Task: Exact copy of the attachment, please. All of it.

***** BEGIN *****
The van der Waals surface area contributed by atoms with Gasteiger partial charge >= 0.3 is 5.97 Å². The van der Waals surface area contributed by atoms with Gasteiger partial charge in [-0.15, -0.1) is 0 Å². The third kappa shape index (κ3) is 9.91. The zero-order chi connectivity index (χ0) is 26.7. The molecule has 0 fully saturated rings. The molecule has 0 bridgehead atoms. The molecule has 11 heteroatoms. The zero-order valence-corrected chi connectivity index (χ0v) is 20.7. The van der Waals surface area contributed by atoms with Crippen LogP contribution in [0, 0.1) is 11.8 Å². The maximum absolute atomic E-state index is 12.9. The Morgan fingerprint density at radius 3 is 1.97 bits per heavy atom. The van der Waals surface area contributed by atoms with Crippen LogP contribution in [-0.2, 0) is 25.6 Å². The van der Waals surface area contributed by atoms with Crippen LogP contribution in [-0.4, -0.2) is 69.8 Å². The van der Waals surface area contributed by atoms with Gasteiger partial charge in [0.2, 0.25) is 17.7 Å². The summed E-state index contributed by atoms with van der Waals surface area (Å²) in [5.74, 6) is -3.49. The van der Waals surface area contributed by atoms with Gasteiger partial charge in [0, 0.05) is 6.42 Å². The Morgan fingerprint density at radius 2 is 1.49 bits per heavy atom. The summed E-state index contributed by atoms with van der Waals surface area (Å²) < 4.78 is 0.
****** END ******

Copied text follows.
The van der Waals surface area contributed by atoms with Gasteiger partial charge >= 0.3 is 5.97 Å². The van der Waals surface area contributed by atoms with Gasteiger partial charge in [-0.15, -0.1) is 0 Å². The third kappa shape index (κ3) is 9.91. The zero-order chi connectivity index (χ0) is 26.7. The molecule has 0 fully saturated rings. The molecule has 0 bridgehead atoms. The molecule has 11 heteroatoms. The zero-order valence-corrected chi connectivity index (χ0v) is 20.7. The van der Waals surface area contributed by atoms with Crippen LogP contribution in [0, 0.1) is 11.8 Å². The maximum absolute atomic E-state index is 12.9. The Morgan fingerprint density at radius 3 is 1.97 bits per heavy atom. The van der Waals surface area contributed by atoms with Crippen LogP contribution in [-0.2, 0) is 25.6 Å². The van der Waals surface area contributed by atoms with Crippen LogP contribution in [-0.4, -0.2) is 69.8 Å². The van der Waals surface area contributed by atoms with Gasteiger partial charge in [0.2, 0.25) is 17.7 Å². The summed E-state index contributed by atoms with van der Waals surface area (Å²) in [5.74, 6) is -3.49. The van der Waals surface area contributed by atoms with Gasteiger partial charge in [0, 0.05) is 6.42 Å². The Morgan fingerprint density at radius 2 is 1.49 bits per heavy atom. The summed E-state index contributed by atoms with van der Waals surface area (Å²) < 4.78 is 0.